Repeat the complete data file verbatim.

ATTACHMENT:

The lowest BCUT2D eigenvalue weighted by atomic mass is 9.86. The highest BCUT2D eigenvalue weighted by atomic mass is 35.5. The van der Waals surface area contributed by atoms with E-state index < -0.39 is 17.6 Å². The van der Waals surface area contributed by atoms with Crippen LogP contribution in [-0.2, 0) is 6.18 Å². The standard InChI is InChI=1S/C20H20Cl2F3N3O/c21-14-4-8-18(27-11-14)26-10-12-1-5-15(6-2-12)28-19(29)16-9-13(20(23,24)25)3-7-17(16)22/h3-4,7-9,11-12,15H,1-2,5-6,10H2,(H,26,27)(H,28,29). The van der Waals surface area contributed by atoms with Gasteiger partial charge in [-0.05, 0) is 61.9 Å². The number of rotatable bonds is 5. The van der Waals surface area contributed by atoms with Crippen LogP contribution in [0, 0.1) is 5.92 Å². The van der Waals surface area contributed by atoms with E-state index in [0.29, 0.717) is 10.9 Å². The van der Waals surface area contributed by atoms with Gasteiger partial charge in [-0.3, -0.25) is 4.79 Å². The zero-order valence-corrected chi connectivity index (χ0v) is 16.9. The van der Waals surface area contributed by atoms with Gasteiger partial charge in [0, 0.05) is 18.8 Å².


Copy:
The lowest BCUT2D eigenvalue weighted by atomic mass is 9.86. The highest BCUT2D eigenvalue weighted by atomic mass is 35.5. The van der Waals surface area contributed by atoms with E-state index < -0.39 is 17.6 Å². The van der Waals surface area contributed by atoms with Crippen LogP contribution in [-0.2, 0) is 6.18 Å². The standard InChI is InChI=1S/C20H20Cl2F3N3O/c21-14-4-8-18(27-11-14)26-10-12-1-5-15(6-2-12)28-19(29)16-9-13(20(23,24)25)3-7-17(16)22/h3-4,7-9,11-12,15H,1-2,5-6,10H2,(H,26,27)(H,28,29). The van der Waals surface area contributed by atoms with Gasteiger partial charge in [-0.05, 0) is 61.9 Å². The number of rotatable bonds is 5. The van der Waals surface area contributed by atoms with Crippen LogP contribution in [0, 0.1) is 5.92 Å². The van der Waals surface area contributed by atoms with E-state index in [0.29, 0.717) is 10.9 Å². The van der Waals surface area contributed by atoms with Gasteiger partial charge in [-0.3, -0.25) is 4.79 Å². The zero-order valence-corrected chi connectivity index (χ0v) is 16.9. The van der Waals surface area contributed by atoms with Gasteiger partial charge in [0, 0.05) is 18.8 Å².